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On the Met’s Roof, a Wistful Fantasy We’ve Been Waiting For

On the Met’s Roof, a Wistful Fantasy We’ve Been Waiting For

The other day I saw a giant bird perching on a sliver of crescent moon. It was clutching a comically short ladder, and the whole scene — an installation by the conceptual artist and designer of immersive environments Alex Da Corte — was on the roof of the Metropolitan Museum, tucked into a corner of one of New York City’s most spectacular patios.

The piece instantly brought me back to my favorite Italo Calvino short story, “The Distance of the Moon,” about the good old days when Earth and its moon were almost close enough to kiss. Rowing out to the point of closest approach, the narrator and his friends would erect a ladder and leap across to the lunar surface, where they frolicked and gathered cheese.

For his 2021 Roof Garden Commission, which opens Friday, Da Corte taps into a similar vein of straight-faced irony. The bird in “As Long as the Sun Lasts” — its title is borrowed from another Calvino story — is a full-size, custom-made, blue but otherwise unmistakable Big Bird, the beloved Sesame Street denizen. Gazing wistfully over the oligarch aeries south of Central Park, it looks torn, unsure whether to climb back down to earth or fly away forever.

Fabricated from stainless steel and covered with 7,000 hand-placed aluminum feathers, the Bird swings gently from one end of a long pole fixed 20-odd feet off the floor. (Its ladder is definitely too short.) Attached to the pole’s other end are five brightly colored metal discs, a nod to Alexander Calder’s floating mobiles, or at least to their mass-market nursery knockoffs. The installation’s base, three interlocking stainless-steel blocks with rounded corners, like modular plastic, are also painted Calder Red.

The Met Roof Commission isn’t easy to pull off. The artist competes not only with the breathtaking vista of Central Park, framed by a forest of Manhattan luxury towers, but also with the aura of the treasure house downstairs. Whatever the artist chooses to mount will promptly be Instagrammed to death in an endless summer bacchanal of selfies. So a winsome surefire crowd-pleaser like this, which turns gentle circles without ever getting anywhere, may simply be Da Corte’s satirical, if not especially biting, response to the assignment: Why try to get somewhere? Why not just give people what they want?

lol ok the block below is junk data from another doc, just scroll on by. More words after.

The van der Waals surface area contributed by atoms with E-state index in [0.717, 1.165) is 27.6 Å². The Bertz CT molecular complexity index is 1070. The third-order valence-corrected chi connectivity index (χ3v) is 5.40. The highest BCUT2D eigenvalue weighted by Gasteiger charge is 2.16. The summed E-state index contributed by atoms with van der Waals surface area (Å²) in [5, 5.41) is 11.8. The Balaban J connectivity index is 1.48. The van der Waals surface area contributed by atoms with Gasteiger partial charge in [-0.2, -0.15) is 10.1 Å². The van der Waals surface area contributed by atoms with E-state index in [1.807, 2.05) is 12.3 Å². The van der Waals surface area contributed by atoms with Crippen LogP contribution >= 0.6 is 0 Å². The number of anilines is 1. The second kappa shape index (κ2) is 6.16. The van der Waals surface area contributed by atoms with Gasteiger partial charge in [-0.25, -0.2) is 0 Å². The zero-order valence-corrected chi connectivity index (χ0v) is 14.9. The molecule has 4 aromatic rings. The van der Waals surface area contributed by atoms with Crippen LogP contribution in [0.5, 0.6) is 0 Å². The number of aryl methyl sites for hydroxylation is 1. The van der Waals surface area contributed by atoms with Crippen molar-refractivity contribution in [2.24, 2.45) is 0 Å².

But that wouldn’t account for its undercurrent of melancholy, the pathos of an innocent creature in the grips of a big decision. Da Corte has spent his artistic career being other people — dressing up as the rapper Eminem, even adapting Alexander Calder’s signature on this sculpture’s base — and constructing elaborate installations that give you the sense of having wandered into some other world, brightly colored but eerily unrooted.

(The museum received informal permission for the project from the Calder Foundation and Sesame Street.)

Born in New Jersey, he spent his early childhood in Venezuela, where he watched a Brazilian version of “Sesame Street” called “Vila Sésamo.” That show’s Big Bird equivalent, Garibaldo, is blue. But the characters don’t much resemble each other — if you can overlook their both being anthropomorphic birds — and this Bird’s blue isn’t even the same as Garibaldo’s. What this Bird’s tint really evokes, whether or not you’ve ever seen Garibaldo, is a confused memory, or “jamais vu” — déjà vu’s opposite, the feeling that something familiar is suddenly strange.

Jamais vu must have been the artist’s experience of moving to the United States as an 8-year-old. It’s certainly been unremitting for everyone this past year, as ordinary life became suddenly impossible and bizarre new habits — wiping down groceries, wearing a mask, or two — cycled in and out of practice. I suspect that most visitors at the Cantor Roof Garden will be asking themselves whether this is really what the place was like before the pandemic. (The answer is, not exactly: There used to be a roof garden bar.)

A blue Big Bird also brings to mind a disturbing scene in the 1985 children’s movie “Follow That Bird,” starring Sesame Street characters and puppets. Having captured, caged, and painted him the color of melancholy, two carnival grifters force Big Bird to perform a song called “I’m So Blue” — and then rake in the cash. As a metaphor for the artist’s relationship to institutions — with Da Corte, for example, as the sunshiny innocent, and the Met as his captor — the reference would be too easy. But as a picture of the childish innocence that we all learn to keep captive and subject to the crass demands of adult life, it’s kind of heartbreaking.

Everything about the piece — from the character itself to the graphic shapes and colors of the Calder-like mobile and the preschool play-set base — signifies whimsy. But recognizing whimsy, as a viewer, isn’t the same as feeling whimsical. In fact, it can sometimes feel like the opposite, a regret-saturated reminder that our days of whimsy are behind us. We have bills to pay, products to sell, wars to wage, statements to make, reviews to write. It isn’t our fault we can no longer reach the moon. Our ladders are simply too short.

The truth is that “As Long as the Sun Lasts” appealed to me in a visceral way I felt obliged to be suspicious of. Seeing a well-known children’s character in a space still dedicated to old-fashioned ideas of high culture made me feel as if someone was getting away with something. But when the breeze started up and Big Bird began to swing, it was surprisingly thrilling. I wanted a ride, myself. I even reached up to touch Big Bird’s foot. It was a few inches out of reach.

Alex Da Corte: As Long as the Sun Lasts

April 16 through Oct. 31, Cantor Roof Garden, Metropolitan Museum of Art, 1000 Fifth Avenue, 212-535-7710,

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